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# Custom Number Format: Round To Nearest Thousands

By Chris Newman •  Updated: 03/16/20 •  5 min read

Are you looking for a way to visually round up or down your numerical values without changing the underlying cell value? While there are limitations, you can accomplish this by utilizing a Custom Number Formatting rule. The only caveat is you have to choose to either handle positive numbers or negative numbers. There is no way around this if you need to use a custom number format rule to change the cell’s appearance.

In this article, I’ll walk you through both the rule to tackle positive numbers and the rule to tackle negative numbers. Finally, I’ll show you how to modify the rule logic to handle larger numbers such as rounding numbers to the nearest millions. Enjoy!

## Round To Nearest Thousands (Positive Only)

### Custom Number Format:

Format Rule: [<=500]0,;#,###,”,000″

### How It Works:

• [<=500]0,
The first part of the rule tests if the number is less than or equal to 500. If it is, you’ll want to simply round down to zero with the zero + comma.

• #,###,
This part of the rule slashes off the last three places of the number and essentially performs the rounding for you.

• Example 1: If your number was 123,456 —> This rule would give you the value appearance of 123
• Example 2: If your number was 123,501 —> This rule would give you the value appearance of 124

• “,000”
The final part of the rule is simply tacking on three zeroes to the rounded number. This gives the appearance that you rounded to the nearest thousands. Since we want a comma separating every three digits, we need to include that in the string we are appending.

## Round To Nearest Thousands (Negative Only)

### Custom Number Format:

Format Rule: [>=-500]0,;(#,###,”,000)”

### How It Works:

• [>=-500]0,
The first part of the rule tests if the number is greater than or equal to -500. If it is, you’ll want to simply round up to zero with the zero + comma.

• (#,###,
This part of the rule slashes off the last three places of the number and essentially performs the rounding for you.

• Example 1: If your number was -123,456 —> This rule would give you the value appearance of -123
• Example 2: If your number was -123,501 —> This rule would give you the value appearance of -124

Since we want to use parenthesis instead of a dash, we add a “(“ symbol in front of the number. If we use the value in Example 2, the final output would look like this: (123

• “,000)”
The final part of the rule is simply tacking on three zeroes to the rounded number. This gives the appearance that you rounded to the nearest thousands. Since we want a comma separating every three digits, we need to include that in the string we are appending. The same concept with the closed-parenthesis at the end of the string.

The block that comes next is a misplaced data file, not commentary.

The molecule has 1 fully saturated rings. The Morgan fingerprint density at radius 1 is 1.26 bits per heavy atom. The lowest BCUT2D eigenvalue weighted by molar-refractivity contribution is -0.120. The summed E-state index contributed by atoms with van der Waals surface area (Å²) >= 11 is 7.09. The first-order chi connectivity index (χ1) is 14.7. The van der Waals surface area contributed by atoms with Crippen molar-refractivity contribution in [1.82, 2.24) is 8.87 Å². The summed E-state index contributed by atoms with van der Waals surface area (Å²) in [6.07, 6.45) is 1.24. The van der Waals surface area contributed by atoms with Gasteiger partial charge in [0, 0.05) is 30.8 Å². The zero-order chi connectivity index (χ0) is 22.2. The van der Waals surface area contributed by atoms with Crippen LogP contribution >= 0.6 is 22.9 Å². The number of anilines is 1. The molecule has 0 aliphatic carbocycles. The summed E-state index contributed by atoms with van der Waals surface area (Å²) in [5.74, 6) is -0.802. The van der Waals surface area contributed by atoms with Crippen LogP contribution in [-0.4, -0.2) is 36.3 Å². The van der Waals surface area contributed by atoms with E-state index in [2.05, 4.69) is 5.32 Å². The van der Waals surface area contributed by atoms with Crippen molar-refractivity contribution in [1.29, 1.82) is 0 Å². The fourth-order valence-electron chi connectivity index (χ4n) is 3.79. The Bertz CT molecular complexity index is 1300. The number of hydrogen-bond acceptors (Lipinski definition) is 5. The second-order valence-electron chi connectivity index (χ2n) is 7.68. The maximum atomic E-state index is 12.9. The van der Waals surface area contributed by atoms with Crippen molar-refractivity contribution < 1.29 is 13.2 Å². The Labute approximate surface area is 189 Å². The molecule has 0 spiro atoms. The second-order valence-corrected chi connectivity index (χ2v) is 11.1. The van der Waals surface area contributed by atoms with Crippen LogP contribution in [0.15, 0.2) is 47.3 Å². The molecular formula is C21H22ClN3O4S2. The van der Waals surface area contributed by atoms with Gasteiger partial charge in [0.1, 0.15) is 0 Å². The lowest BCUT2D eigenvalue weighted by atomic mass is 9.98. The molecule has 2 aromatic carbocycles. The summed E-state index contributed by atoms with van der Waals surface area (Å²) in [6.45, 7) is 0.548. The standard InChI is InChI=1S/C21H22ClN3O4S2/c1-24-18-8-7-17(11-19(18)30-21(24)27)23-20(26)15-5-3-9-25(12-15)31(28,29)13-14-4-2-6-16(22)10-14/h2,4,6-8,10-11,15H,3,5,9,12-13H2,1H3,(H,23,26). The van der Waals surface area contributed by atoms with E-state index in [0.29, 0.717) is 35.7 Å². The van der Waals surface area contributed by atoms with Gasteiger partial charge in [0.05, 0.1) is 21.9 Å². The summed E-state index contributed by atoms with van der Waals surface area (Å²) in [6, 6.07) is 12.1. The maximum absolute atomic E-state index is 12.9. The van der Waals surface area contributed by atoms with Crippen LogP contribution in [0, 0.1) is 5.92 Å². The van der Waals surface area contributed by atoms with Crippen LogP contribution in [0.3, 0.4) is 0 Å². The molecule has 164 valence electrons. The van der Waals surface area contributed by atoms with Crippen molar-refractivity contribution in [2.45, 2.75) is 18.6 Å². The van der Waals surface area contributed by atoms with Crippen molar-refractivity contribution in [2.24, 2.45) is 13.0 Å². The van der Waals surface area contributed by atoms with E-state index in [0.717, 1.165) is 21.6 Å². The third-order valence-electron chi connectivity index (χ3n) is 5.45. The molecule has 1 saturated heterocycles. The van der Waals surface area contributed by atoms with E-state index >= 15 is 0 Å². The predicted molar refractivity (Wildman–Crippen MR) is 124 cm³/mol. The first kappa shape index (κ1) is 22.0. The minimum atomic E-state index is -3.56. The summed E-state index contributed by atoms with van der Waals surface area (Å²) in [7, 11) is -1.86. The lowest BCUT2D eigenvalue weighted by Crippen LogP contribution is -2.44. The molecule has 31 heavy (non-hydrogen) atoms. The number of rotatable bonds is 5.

# How About Rounding To The Nearest Millions?

How would these rules look if you were wanting to round to the nearest millions? You essentially add more places into your custom number format rule. Here’s how both the positive and negative rules would look.

## Round To Nearest Millions (Positive Only)

### Custom Number Format:

Format Rule: [<=500000]0,,;#,###,,”,000,000″

## Round To Nearest Millions (Negative Only)

### Custom Number Format:

Format Rule: [>=-500000]0,,;(#,###,,”,000,000)”

# Store Your Number Rules In The Ribbon!

Custom Number Format rules like the ones in this article can be a hassle to write and even more of a pain to remember how to write. That’s why I created the Excel add-in everyone has been buzzing about in 2020, the Number Formats Add-in.

This add-in will allow you to store up to 135 Custom Number Format rules in your Excel Ribbon so you can apply them with a click of the button. You can even save your most used format buttons to your Home tab.

• Store up to 135 Custom Number Format Rules
• Full Button Customization (label, icon, hover-tip, location)
• Apply Quick Math to your selected data
• Includes Icon Library for the Excel Ribbon
• Cycle through 3 Format Rules per button
• Excel’s Decimal, Font/Fill Color, & Border buttons included
• Apply Text Alignment with your Number Formats Rule
• No recurring subscription (isn’t that refreshing?)
• 30-day money back guarantee

#### I Hope This Helped!

Hopefully, I was able to explain how you can use some unique aspects of Number Format rules to accomplish this rounding effect. If you have any questions about this technique or suggestions on how to improve it, please let me know in the comments section below.

### Keep Learning

#### Chris Newman

Chris is a finance professional and Excel MVP recognized by Microsoft since 2016. With his expertise, he founded TheSpreadsheetGuru blog to help fellow Excel users, where he shares his vast creative solutions & expertise. In addition, he has developed over 7 widely-used Excel Add-ins that have been embraced by individuals and companies worldwide.

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